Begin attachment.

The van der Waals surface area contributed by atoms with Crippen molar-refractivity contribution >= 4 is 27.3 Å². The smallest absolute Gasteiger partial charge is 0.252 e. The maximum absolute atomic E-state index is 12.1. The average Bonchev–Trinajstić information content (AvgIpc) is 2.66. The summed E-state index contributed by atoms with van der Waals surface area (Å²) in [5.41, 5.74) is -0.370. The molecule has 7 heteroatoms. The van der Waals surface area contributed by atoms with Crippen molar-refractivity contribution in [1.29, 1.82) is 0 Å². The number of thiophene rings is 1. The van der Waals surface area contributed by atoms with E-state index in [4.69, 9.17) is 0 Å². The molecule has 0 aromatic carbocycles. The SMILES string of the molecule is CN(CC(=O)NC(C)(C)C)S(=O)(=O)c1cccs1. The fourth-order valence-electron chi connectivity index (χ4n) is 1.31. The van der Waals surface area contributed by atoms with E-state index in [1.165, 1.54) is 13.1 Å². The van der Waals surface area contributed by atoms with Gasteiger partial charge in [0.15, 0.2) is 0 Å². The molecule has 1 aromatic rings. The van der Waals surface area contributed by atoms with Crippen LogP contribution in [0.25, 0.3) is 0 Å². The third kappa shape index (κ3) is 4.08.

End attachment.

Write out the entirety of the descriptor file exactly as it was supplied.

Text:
The van der Waals surface area contributed by atoms with Crippen molar-refractivity contribution >= 4 is 27.3 Å². The smallest absolute Gasteiger partial charge is 0.252 e. The maximum absolute atomic E-state index is 12.1. The average Bonchev–Trinajstić information content (AvgIpc) is 2.66. The summed E-state index contributed by atoms with van der Waals surface area (Å²) in [5.41, 5.74) is -0.370. The molecule has 7 heteroatoms. The van der Waals surface area contributed by atoms with Crippen molar-refractivity contribution in [1.29, 1.82) is 0 Å². The number of thiophene rings is 1. The van der Waals surface area contributed by atoms with E-state index in [4.69, 9.17) is 0 Å². The molecule has 0 aromatic carbocycles. The SMILES string of the molecule is CN(CC(=O)NC(C)(C)C)S(=O)(=O)c1cccs1. The fourth-order valence-electron chi connectivity index (χ4n) is 1.31. The van der Waals surface area contributed by atoms with E-state index in [1.165, 1.54) is 13.1 Å². The van der Waals surface area contributed by atoms with Gasteiger partial charge in [0.15, 0.2) is 0 Å². The molecule has 1 aromatic rings. The van der Waals surface area contributed by atoms with Crippen LogP contribution in [0.25, 0.3) is 0 Å². The third kappa shape index (κ3) is 4.08.